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Friday, August 28, 2015

'No Ordinary Hero' DVD: Shows Must Not Turn Deaf Ear to Needs of Hearing Impaired

Product Details
Provider of "innovative and provocative" documentaries Icarus Films takes a short summer vacation from releasing those equally educational and entertaining films to release the DVD of the 2013 dramedy "No Ordinary Hero: The Superdeafy Movie." Well-known deaf actress Marlee Matlin adds her star power to this tale of fictional deaf actor Tony Kane, who uses his fame as television super hero Superdeafy to advocate for the hearing impaired.

Deaf actor John Maaucere, who has a 15-year history of portraying Superdeafy, nicely conceals the education in this one via a entertainingly humorous and passionate performance. The recognition of this love includes festival awards for Best Film.

The following YouTube clip of the trailer for "Hero" nicely conveys the spirit of this charmer.

This film, which has Hallmark Channel permanently imprinted all over it, shifts its focus between the humiliation that Kane sustains as both Superdeafy and a working actor and the plight of a mainstreamed deaf seven year-old boy named Jacob who faces his own struggles.

On-screen and backstage ridicule that Kane experiences while filming "Deafy" is sometimes painful to watch. A scene in which he attends a casting call that spreads an absurdly wide net in seeking a deaf actor is equally embarrassing but much more amusing.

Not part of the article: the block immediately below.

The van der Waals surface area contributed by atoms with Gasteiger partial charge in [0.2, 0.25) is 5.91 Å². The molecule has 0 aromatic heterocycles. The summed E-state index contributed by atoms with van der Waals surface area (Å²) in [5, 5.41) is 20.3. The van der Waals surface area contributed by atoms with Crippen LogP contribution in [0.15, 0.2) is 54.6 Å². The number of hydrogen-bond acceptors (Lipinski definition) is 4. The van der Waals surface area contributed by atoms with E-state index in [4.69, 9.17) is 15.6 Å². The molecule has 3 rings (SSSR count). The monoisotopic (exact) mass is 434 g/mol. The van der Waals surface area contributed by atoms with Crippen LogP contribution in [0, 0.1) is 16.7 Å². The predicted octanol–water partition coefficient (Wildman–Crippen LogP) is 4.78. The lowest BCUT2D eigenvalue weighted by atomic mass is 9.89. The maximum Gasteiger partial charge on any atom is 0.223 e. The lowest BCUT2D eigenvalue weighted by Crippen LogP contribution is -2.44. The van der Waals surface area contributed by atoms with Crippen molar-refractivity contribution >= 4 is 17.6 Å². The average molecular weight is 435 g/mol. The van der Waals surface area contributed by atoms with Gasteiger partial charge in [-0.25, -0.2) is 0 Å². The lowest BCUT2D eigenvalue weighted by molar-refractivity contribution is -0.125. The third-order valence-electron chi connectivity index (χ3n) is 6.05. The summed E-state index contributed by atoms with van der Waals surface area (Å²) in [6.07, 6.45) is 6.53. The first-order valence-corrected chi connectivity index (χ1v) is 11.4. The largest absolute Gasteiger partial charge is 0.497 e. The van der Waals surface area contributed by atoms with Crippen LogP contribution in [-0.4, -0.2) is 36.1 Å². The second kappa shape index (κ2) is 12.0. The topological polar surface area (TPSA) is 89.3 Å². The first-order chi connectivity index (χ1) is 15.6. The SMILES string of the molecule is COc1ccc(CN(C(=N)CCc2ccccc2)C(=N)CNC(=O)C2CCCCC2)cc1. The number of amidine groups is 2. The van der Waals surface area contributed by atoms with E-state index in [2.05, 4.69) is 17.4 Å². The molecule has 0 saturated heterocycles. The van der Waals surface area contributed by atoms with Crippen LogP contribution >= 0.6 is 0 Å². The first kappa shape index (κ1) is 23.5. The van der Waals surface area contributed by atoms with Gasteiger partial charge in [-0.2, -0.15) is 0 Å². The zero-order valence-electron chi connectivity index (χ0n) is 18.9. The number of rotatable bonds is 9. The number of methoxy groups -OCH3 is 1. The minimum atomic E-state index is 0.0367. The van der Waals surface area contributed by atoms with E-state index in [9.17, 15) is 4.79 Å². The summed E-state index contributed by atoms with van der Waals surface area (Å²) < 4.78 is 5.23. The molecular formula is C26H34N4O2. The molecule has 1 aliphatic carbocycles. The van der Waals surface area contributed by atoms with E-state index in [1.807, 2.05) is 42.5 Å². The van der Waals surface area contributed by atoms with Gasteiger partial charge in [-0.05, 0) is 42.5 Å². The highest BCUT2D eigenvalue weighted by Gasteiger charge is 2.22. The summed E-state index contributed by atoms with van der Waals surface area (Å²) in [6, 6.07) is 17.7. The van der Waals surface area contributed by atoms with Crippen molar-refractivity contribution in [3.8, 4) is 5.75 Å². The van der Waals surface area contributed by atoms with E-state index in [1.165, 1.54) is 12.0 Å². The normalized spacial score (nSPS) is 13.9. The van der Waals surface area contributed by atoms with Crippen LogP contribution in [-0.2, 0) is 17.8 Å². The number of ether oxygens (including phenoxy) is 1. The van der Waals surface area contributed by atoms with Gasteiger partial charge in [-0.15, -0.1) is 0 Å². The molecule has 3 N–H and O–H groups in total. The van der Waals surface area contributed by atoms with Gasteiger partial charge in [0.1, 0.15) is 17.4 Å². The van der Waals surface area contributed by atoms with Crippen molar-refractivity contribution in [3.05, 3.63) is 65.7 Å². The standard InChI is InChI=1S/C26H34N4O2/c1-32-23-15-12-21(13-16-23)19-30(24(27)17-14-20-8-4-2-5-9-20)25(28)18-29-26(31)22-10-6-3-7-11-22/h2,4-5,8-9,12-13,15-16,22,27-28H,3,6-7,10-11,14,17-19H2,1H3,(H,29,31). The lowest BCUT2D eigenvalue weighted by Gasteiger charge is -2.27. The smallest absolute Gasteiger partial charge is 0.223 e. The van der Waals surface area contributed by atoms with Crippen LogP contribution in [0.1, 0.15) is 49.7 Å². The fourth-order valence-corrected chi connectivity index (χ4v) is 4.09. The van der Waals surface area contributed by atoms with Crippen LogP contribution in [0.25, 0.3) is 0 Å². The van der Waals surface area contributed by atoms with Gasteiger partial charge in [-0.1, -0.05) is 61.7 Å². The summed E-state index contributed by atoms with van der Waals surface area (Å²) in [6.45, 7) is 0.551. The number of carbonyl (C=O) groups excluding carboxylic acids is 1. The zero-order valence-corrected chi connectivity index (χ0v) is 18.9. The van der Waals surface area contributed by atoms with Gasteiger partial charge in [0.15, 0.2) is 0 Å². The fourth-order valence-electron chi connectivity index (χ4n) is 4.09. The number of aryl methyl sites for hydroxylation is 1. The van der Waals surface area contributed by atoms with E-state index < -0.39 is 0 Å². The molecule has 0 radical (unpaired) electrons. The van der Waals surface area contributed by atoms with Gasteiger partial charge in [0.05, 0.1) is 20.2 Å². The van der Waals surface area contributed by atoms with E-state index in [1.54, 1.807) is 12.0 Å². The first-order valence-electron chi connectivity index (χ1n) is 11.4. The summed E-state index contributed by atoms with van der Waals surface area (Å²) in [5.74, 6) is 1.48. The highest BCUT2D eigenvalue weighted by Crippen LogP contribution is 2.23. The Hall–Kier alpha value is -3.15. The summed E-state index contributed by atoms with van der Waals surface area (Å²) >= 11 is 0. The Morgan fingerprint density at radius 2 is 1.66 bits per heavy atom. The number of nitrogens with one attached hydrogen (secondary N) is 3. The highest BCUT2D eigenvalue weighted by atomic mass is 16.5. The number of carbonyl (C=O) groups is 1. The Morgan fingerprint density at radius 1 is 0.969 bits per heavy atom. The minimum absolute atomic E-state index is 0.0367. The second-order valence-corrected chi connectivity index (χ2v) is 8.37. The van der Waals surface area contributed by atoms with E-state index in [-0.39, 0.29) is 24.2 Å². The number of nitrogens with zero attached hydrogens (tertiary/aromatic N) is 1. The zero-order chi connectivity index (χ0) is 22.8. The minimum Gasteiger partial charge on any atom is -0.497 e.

The numerous challenges that Jacob faces include general ridicule from his classmates, less gentle abuse by the "cool kid" in the class, and just overall difficulty fitting in with his peers. Problems on the homefront include a loving and caring father who does not properly understand the special needs of his son.

These worlds collide when Jacob's teacher uses a personal connection with the actor who plays Kane's sidekick to get that less-than-dynamic duo to perform for Jacob and his classmates. The ensuing drama leads to a positively life-changing experience for all concerned.

The most nice thing about this film is that it puts the audience in the shoes of hearing-impaired people to the extent of including closed-captioning that cannot be turned off. One hopes that the general populace is far more sensitive than the sidekick of Kane, some classmates of Jacob, and other "villains." At the same time, many of us simply do not think about these (and more subtle) abuses.

Anyone with questions or comments regarding "Hero" is strongly encouraged to either email me or to connect on Twitter via @tvdvdguy,